TM 5-684/NAVFAC MO-200/AFJMAN 32-1082
right. Be sure that strand D is unlaid, not strand F.
(8) If a tapered splice is desired, cut away some
fibers in the strand after each tuck is made.
Replacement of strand D by strand C continues
b. Short splice. This splice can be made quickly
until strand C is about 7 inches (175 millimeters)
and is nearly as strong as the rope. Since the diam-
long. At this point the breaks in the strands are
eter of the rope is nearly doubled, this type of splice
separated by about 9 inches (230 millimeters).
is too bulky to pass through a sheave block. Proce-
(8) See that the break between strands E and F
dure for a short splice (shown in figure 15-3) is as
is in middle of splice; that the break between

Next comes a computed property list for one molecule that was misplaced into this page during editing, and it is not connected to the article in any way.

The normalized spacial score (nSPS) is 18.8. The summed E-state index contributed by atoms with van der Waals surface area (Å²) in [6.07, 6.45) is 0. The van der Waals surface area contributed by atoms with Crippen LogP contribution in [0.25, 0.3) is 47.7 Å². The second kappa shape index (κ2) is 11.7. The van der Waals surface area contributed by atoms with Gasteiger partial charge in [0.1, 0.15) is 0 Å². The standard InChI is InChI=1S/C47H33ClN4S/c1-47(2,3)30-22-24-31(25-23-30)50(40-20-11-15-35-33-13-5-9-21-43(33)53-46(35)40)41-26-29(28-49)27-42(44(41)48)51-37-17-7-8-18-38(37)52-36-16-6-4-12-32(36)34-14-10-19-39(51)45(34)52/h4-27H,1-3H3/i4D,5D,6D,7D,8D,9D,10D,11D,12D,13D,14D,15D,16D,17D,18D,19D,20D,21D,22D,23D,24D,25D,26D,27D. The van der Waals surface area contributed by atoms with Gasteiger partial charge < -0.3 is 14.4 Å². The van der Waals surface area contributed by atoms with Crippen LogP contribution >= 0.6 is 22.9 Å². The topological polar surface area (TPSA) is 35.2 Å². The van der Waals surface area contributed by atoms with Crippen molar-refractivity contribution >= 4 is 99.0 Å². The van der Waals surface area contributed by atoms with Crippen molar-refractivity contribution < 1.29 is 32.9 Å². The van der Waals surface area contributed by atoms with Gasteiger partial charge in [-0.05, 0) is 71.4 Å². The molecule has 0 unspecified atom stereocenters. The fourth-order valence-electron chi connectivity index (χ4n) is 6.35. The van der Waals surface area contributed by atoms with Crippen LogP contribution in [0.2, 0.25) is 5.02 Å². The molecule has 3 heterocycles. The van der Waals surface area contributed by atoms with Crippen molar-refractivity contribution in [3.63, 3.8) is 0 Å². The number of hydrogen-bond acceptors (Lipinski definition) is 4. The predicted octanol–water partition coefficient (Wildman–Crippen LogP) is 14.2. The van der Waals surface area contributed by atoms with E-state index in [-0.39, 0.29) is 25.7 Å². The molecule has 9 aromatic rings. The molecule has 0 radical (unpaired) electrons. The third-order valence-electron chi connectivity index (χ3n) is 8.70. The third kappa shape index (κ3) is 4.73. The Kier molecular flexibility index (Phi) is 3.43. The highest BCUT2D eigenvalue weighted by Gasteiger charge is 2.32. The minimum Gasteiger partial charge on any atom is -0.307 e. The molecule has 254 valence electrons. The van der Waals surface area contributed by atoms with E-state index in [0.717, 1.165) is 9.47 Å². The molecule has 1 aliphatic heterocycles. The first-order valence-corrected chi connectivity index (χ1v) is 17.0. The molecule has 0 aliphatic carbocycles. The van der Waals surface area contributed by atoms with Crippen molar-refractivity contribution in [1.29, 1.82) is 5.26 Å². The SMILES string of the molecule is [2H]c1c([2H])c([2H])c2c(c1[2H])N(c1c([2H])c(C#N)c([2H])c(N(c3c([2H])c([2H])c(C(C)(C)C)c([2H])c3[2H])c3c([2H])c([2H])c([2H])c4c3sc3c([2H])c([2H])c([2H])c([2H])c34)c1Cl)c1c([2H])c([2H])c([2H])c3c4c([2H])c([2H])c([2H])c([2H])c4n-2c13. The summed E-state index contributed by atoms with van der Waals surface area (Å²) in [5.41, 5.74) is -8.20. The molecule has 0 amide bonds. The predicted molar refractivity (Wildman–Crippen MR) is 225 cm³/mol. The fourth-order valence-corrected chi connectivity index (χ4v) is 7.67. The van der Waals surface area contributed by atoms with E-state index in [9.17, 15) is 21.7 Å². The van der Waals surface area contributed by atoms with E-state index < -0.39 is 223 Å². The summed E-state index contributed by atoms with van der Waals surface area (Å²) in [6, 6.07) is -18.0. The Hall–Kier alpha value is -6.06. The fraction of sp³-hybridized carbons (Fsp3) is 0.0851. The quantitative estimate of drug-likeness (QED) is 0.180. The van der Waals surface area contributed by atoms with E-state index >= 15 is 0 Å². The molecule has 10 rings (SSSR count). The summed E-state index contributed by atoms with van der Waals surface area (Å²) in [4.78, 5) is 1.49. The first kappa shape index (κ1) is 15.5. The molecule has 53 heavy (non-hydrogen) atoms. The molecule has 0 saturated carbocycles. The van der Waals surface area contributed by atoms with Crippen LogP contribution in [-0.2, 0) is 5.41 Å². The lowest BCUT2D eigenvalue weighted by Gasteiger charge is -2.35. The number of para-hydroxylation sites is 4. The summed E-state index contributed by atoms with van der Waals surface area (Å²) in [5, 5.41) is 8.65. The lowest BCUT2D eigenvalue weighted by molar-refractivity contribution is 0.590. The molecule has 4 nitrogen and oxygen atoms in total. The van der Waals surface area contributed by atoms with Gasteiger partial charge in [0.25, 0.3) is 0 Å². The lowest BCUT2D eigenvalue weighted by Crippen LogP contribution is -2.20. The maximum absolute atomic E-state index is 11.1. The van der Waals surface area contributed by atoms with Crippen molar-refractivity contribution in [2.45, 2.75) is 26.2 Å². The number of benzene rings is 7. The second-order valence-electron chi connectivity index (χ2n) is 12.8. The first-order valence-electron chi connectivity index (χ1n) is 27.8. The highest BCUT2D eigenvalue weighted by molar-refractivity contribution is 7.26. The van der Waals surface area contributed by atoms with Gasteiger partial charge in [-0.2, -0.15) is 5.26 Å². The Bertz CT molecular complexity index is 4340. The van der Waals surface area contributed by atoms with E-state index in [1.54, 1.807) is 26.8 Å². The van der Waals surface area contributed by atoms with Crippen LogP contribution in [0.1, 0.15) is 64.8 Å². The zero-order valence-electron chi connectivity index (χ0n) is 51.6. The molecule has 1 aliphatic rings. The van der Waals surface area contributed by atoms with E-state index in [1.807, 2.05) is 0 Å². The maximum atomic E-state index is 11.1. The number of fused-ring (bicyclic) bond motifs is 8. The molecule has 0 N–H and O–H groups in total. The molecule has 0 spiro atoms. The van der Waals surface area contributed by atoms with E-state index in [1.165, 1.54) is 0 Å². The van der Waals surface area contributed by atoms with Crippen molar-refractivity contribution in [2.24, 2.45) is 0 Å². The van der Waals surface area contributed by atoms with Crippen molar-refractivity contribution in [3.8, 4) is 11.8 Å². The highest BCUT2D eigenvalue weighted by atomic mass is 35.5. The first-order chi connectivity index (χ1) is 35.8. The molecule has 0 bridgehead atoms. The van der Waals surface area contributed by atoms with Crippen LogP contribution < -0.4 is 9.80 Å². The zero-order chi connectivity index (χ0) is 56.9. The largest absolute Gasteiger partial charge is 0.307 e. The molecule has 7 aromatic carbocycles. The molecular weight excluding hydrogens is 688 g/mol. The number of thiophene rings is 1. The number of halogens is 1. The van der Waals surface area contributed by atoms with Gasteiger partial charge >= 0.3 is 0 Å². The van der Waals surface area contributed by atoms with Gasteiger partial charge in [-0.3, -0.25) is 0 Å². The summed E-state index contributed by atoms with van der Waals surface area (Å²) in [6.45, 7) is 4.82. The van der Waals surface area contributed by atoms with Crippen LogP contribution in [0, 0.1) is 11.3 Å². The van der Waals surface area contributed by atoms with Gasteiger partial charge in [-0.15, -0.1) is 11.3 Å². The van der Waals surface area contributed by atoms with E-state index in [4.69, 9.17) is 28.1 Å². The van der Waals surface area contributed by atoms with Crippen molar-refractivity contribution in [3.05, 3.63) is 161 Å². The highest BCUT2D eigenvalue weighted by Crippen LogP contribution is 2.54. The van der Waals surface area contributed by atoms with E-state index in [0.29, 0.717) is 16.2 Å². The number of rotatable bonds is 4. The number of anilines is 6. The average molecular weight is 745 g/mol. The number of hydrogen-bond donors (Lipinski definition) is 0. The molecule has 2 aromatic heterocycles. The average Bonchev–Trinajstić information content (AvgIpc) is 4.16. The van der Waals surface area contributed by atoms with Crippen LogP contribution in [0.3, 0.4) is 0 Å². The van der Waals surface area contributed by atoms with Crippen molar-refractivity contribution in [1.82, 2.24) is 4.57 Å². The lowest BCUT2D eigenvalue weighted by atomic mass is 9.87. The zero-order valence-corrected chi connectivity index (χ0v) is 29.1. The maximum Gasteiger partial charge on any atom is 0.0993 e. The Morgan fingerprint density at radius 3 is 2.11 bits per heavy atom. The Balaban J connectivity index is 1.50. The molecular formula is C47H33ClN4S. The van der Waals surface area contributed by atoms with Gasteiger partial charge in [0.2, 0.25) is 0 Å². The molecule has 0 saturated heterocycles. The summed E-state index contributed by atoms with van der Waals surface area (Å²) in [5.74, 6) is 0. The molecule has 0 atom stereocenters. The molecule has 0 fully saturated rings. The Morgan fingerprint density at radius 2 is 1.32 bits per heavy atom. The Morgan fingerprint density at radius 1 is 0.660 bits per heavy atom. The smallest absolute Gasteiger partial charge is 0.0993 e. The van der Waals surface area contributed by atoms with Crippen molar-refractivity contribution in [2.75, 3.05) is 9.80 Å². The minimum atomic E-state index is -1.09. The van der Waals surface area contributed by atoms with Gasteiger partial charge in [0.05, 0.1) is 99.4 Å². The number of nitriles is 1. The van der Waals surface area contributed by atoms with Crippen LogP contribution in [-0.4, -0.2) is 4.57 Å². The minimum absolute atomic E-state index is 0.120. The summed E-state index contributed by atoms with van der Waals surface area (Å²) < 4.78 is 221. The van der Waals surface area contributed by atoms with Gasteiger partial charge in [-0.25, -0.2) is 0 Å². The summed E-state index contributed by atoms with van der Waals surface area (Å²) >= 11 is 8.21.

(1) Unlay ends of two ropes for about six turns.
(2) Make one tuck with each set of loose
strands at least three times to ensure maximum
(3) If a taper is wanted, add one or two extra
tucks at each end and cut away one-half of the
fibers of each strand, for each tuck.
c. Long splice. When two ropes are to be spliced
so that they will pass through the same size blocks
as the unspliced rope, the long splice must be used.
The procedure for long splice (shown in figure 15-4)
is as follows:
(1) Unlay one strand of each rope for 10 or 12
(2) Lock and draw ends of ropes tightly to-
(3) Using care to see that the ends of rope do
not separate, unlay strand A from the rope and
follow it with strand B.
(4) Keep strand B tight and pull it down firmly
into strand A's place.
(5) Continue until about 7 inches (175 millime-
ters) of strand B remains as shown.
(6) Untwist strands C, D, E, and F and lock
them; strand C between strands D and F; strand F
between strands C and E.
(7) Unlay strand D toward the left and lay
strand C in its place. Strand C replaces strand D to
the left, just as strand B replaced strand A to the
Figure 15-3. Making a short splice
Figure 15-4. Making a long splice